First western book on an Asian composer writing for traditional instruments

First western book on an Asian composer writing for traditional instruments

Andrew Killick, Senior Lecturer in Ethnomusicology, has known the Korean composer Hwang Byungki since 1988, interviewed him many times, and even learnt to play some of his music on the kayagum zither. His 25-year study of Hwang’s music has now reached fruition in the first western book devoted to an Asian composer writing primarily for traditional instruments.

Cover-HwangBK(1)Andrew Killick’s book ‘Hwang Byungki: Traditional Music and the Contemporary Composer in the Republic of Korea’ has been published in the Ashgate SOAS Musicology Series. This is the first book in a western language about an Asian composer who writes primarily for traditional Asian instruments. Against the background of ever-increasing interaction between Asian and Western music since the mid-twentieth century, it examines in detail how Hwang has been able to extend the range of traditional Korean music in various directions without simply “westernising” it.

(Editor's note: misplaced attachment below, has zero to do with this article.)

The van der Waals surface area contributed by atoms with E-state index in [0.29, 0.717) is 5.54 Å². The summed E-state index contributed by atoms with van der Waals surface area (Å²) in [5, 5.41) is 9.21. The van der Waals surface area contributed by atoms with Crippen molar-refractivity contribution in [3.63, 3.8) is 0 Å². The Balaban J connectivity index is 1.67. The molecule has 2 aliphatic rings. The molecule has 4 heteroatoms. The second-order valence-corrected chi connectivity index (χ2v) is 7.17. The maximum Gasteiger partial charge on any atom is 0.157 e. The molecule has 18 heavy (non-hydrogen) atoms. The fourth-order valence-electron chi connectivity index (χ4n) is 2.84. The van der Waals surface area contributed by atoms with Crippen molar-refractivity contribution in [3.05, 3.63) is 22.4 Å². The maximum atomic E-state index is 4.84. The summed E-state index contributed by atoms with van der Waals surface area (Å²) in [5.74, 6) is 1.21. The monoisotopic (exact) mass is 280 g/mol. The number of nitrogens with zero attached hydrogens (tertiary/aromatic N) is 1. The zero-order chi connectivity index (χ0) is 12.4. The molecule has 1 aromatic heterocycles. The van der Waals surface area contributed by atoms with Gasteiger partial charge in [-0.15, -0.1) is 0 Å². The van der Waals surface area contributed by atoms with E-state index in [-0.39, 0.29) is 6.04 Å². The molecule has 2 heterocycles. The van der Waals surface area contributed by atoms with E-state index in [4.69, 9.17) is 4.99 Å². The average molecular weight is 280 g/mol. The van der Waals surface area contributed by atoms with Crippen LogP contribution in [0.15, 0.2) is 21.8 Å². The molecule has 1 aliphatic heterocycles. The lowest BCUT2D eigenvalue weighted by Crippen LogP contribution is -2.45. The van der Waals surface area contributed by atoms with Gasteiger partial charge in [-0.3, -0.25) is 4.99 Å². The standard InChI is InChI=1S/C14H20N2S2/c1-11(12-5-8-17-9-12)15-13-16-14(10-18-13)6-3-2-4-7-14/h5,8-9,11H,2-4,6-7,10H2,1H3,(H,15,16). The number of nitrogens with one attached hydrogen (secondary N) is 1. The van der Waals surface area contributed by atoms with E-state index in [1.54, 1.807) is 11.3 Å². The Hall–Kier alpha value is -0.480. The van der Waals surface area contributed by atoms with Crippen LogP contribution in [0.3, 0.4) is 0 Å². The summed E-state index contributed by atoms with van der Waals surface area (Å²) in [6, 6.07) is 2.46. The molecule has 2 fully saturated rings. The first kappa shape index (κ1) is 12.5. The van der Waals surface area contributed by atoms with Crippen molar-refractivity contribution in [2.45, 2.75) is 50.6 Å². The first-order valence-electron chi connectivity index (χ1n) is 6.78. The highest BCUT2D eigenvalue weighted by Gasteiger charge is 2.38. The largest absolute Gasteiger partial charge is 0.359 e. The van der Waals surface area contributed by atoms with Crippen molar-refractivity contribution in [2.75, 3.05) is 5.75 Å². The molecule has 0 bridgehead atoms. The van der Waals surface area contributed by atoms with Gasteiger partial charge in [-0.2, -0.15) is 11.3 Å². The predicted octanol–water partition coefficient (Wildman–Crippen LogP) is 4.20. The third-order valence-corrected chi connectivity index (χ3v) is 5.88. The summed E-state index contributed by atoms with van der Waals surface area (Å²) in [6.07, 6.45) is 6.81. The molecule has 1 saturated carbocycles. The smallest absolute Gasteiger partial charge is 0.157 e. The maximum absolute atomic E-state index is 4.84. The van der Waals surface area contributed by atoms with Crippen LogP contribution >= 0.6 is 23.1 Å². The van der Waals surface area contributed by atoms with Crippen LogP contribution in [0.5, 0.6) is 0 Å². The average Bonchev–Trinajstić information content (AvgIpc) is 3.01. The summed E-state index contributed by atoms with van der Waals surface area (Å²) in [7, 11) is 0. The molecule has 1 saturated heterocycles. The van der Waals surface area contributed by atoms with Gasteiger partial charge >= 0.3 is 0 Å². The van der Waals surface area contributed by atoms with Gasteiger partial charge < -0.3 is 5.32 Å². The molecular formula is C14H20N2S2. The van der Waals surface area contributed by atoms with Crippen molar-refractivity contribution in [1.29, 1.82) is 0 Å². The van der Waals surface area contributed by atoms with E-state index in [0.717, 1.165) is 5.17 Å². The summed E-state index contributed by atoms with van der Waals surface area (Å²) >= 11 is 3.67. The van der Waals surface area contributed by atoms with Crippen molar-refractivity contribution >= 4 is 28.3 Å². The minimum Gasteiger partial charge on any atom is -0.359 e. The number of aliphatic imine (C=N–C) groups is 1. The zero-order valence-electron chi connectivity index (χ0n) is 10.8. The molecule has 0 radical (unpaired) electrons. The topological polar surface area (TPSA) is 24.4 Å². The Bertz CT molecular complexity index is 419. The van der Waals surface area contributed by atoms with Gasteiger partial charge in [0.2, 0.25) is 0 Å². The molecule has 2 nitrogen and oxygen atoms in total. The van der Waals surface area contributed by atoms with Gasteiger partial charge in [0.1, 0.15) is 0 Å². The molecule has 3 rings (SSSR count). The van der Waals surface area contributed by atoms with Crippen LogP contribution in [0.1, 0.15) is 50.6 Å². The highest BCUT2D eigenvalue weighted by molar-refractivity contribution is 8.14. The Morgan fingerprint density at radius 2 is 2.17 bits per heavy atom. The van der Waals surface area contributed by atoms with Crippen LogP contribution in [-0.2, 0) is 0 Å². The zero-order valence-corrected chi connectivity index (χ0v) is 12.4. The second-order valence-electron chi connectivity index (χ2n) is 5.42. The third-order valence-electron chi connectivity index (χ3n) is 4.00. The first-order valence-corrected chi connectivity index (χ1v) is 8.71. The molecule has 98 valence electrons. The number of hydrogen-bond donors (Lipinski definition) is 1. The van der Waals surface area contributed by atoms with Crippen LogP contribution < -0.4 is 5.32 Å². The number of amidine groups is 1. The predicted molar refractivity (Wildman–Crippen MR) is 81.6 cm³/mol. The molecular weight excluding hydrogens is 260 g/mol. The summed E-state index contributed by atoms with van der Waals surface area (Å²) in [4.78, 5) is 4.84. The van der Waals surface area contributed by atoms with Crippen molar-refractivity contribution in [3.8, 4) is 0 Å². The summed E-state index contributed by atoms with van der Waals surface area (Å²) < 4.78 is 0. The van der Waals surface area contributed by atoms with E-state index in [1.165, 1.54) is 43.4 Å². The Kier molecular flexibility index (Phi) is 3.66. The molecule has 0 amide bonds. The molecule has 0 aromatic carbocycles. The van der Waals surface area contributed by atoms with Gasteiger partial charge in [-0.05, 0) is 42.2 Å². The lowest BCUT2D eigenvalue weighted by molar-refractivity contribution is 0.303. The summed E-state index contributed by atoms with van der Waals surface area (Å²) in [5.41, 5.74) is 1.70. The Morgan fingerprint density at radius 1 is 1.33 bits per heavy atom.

As a composer, performer, scholar, and administrator, Hwang Byungki (born 1936) has had an exceptional influence on the world of Korean traditional music for over half a century. During that time, western-style music (both classical and popular) has become the main form of musical expression for most Koreans, while traditional music has taken on a special role as a powerful emblem of national identity. Through analysis of Hwang’s life and works, this book addresses the broader question of traditional music’s place in a rapidly modernising yet intensely nationalistic society, as well as the issues faced by a composer working in an idiom in which the very concept of the individual composer was not traditionally recognised. It explores how new music for traditional instruments can provide a means of negotiating between a local identity and the modern world order.

Following a thematic rather than a rigidly chronological approach, each chapter focuses on a particular area of interest or activity—such as Hwang’s unique position in the traditional genre kayagum sanjo, his enduring interest in Buddhist culture and a meditative aesthetic, and his adoption of extended techniques and approaches from western avant-garde music—and includes in-depth analysis of selected works, excerpts from which are provided on an accompanying CD.

Additional information:

Andrew’s university profile